As the human economy (population & consumption) increasingly dominates the economy of all of life, an increasing sophistication is needed to maintain the right relationships among all the species of life and with all the earth systems in the air, on the land, and in the water. We cannot be only concern with the red line of green house gases in the atmosphere. We must also be responsible stewards (not just consumers) of the earth’s resources. And we find, deep within our personal unconscious, a willingness to forgo our individual biological fitness to allow other species of life have their fitness.

    And here is an important role of religion. Formation of eternal trust. There will be violations of this spiritual and biological necessity. Religion provides a steadiness of purpose and of witness. However, I tend to agree with Nicholas Georgescu Roegen, the human enterprise on earth will be brilliant and short.

  3. michael says:

    I want to finish some thoughts in the previous comment. Tibet, I understand, had a sustainable culture for many decades. The primary method they had for birth control was that 25% of their population was celebate in monestaries and convents. I’m fascinated that as monestaries and convents started to close down and priests left celebacy to get married, more and more homosexuals (gay & lesbian) left the closet to live openly. Biologically speaking, both the celebate life and homosexuality provide a method of birth control.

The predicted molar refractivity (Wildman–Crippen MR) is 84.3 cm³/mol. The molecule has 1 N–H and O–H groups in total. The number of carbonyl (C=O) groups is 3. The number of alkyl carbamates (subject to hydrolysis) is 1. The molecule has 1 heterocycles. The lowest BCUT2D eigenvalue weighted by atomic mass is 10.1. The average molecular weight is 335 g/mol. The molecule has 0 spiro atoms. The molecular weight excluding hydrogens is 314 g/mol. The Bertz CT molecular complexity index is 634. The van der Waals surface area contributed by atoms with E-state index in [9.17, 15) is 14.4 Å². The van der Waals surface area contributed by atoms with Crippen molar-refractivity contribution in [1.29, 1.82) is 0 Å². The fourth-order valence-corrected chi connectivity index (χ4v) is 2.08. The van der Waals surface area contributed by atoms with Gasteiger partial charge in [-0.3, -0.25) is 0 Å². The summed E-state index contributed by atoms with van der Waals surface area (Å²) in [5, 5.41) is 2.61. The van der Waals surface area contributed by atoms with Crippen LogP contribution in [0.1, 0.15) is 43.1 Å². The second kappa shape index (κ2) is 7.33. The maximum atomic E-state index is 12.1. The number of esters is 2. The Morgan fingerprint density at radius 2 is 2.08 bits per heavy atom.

When my first grandchild was born, I realized the power of human sentiment, especially as it exists in the US. When I saw its tight bonds between people, I got very discouraged and full of dispair. I doubted that there could ever be substantial progress on slowing the rate of growth of the human economy (population plus consumption). Would heterosexual couple willingly not have children? Would their families really understand? Would men and women choose celebacy either inside or outside the cloister? Would their families really understand? If they chose not to have children, would others have more? Is there an collective unconscious (Carl Jung’s term) push in this? Now, some 10 years later, 10 children (2 biologically related) call me grandpa, the pull of human sentiment is even more strong. I really don’t see an opening. China’s rather brutal “one child” families resulted in too few women. Democracies with their idea of one person one vote, become disproportionate in representing various issues.

    Good blogging, thanks.